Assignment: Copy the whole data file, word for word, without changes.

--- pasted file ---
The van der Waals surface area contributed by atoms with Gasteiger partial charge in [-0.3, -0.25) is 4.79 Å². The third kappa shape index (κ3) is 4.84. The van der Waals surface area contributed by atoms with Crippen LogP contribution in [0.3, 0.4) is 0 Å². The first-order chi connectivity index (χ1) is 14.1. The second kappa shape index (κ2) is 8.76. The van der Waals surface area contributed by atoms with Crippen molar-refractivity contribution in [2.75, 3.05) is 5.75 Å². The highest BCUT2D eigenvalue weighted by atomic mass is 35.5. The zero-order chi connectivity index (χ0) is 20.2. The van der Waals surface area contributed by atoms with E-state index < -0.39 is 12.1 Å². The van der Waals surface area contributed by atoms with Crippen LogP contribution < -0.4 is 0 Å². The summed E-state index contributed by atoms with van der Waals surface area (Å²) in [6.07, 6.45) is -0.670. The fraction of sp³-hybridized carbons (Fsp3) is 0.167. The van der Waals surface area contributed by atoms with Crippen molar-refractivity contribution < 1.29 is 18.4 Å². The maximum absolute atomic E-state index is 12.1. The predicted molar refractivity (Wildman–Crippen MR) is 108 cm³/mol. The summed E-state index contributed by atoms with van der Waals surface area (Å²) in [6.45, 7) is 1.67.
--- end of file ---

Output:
The van der Waals surface area contributed by atoms with Gasteiger partial charge in [-0.3, -0.25) is 4.79 Å². The third kappa shape index (κ3) is 4.84. The van der Waals surface area contributed by atoms with Crippen LogP contribution in [0.3, 0.4) is 0 Å². The first-order chi connectivity index (χ1) is 14.1. The second kappa shape index (κ2) is 8.76. The van der Waals surface area contributed by atoms with Crippen molar-refractivity contribution in [2.75, 3.05) is 5.75 Å². The highest BCUT2D eigenvalue weighted by atomic mass is 35.5. The zero-order chi connectivity index (χ0) is 20.2. The van der Waals surface area contributed by atoms with E-state index < -0.39 is 12.1 Å². The van der Waals surface area contributed by atoms with Crippen LogP contribution < -0.4 is 0 Å². The summed E-state index contributed by atoms with van der Waals surface area (Å²) in [6.07, 6.45) is -0.670. The fraction of sp³-hybridized carbons (Fsp3) is 0.167. The van der Waals surface area contributed by atoms with Crippen molar-refractivity contribution < 1.29 is 18.4 Å². The maximum absolute atomic E-state index is 12.1. The predicted molar refractivity (Wildman–Crippen MR) is 108 cm³/mol. The summed E-state index contributed by atoms with van der Waals surface area (Å²) in [6.45, 7) is 1.67.